Thursday, September 20, 2012

John Knauf, THE ROPEWALK: Suspense in a Maine Winter

There is no place quite as empty as a school over vacation  -- especially when you believe you are the only one in the building. History teacher Egan Drummond, divorced and accustomed to being alone, chooses to stay in an old rope factory-turned-boarding school on the Maine coast during the bitter weather of Christmas break, to push forward in the research that he thinks will finally make his name in his field.

But all too soon, Drummond finds he is sharing the building with another teacher, Margaret, and her strange young daughter. And Margaret insists there is at least one more person on hand as well, tracking the night-time corridors and trying to get into her living quarters.

Skeptical but willing to play the resourceful man on scene, Drummond attempts to find out what's going on -- and swiftly discovers he is way over his head, historically, mythologically, and in terms of courageous and heroic expectations. (Flag for those whose interests focus on Native American history and beliefs: THE ROPEWALK includes a generous amount of material involving the Abenaki.)

This is an author-published book of nearly 500 pages, and I suspect a mainstream publisher would have cut it by 25 percent. The plot would have moved faster, and the tension perhaps would have held at a higher pitch. Yet the book is highly suspenseful as it is, and after two readings (hey, I couldn't decide about it ... it happens), I think the length does the job well: The tale is tautly spun, the character reactions as realistic as they are disturbing, and the paranormal complications all too believable, considering the dark aspects of local history and prehistory that Drummund investigates.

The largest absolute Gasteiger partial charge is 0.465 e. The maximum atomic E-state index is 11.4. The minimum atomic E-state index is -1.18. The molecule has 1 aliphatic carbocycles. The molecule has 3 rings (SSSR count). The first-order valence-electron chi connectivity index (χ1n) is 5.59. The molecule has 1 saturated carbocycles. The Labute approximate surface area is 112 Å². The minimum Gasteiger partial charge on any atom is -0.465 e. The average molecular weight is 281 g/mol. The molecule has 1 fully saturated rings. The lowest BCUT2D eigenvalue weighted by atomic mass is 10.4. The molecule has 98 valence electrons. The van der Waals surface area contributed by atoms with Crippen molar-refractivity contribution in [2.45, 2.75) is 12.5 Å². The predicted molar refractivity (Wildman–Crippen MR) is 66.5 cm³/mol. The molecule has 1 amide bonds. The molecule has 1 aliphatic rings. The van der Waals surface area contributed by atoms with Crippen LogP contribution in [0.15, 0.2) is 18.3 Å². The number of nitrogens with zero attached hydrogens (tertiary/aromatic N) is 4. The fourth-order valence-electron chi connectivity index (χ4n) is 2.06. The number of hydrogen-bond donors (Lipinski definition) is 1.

In spite of the term "investigates," this is far from a detection novel -- the dark force can't be said to be criminal, although it is powerful and frightening. If I kept a Stephen King collection, I'd shelve THE ROPEWALK on the next shelf.

The book has already picked up an Honorable Mention from the New England Book Festival and another at the New York Book Festival, and if paranormal horror in a highly credible northern New England setting is your niche, find a copy (or two: one to hold in pristine condition, the other to re-read, thumb back and forth in, ponder, as I did with mine). As with many other author-published efforts, THE ROPEWALK leaves me with double strands of curiosity: wondering what would have become of it had the author persisted with a formal publisher and top-notch editor; and wondering what the next novel from Connecticut author and esssayist John Knauf will be like. I'll certainly want to read it.

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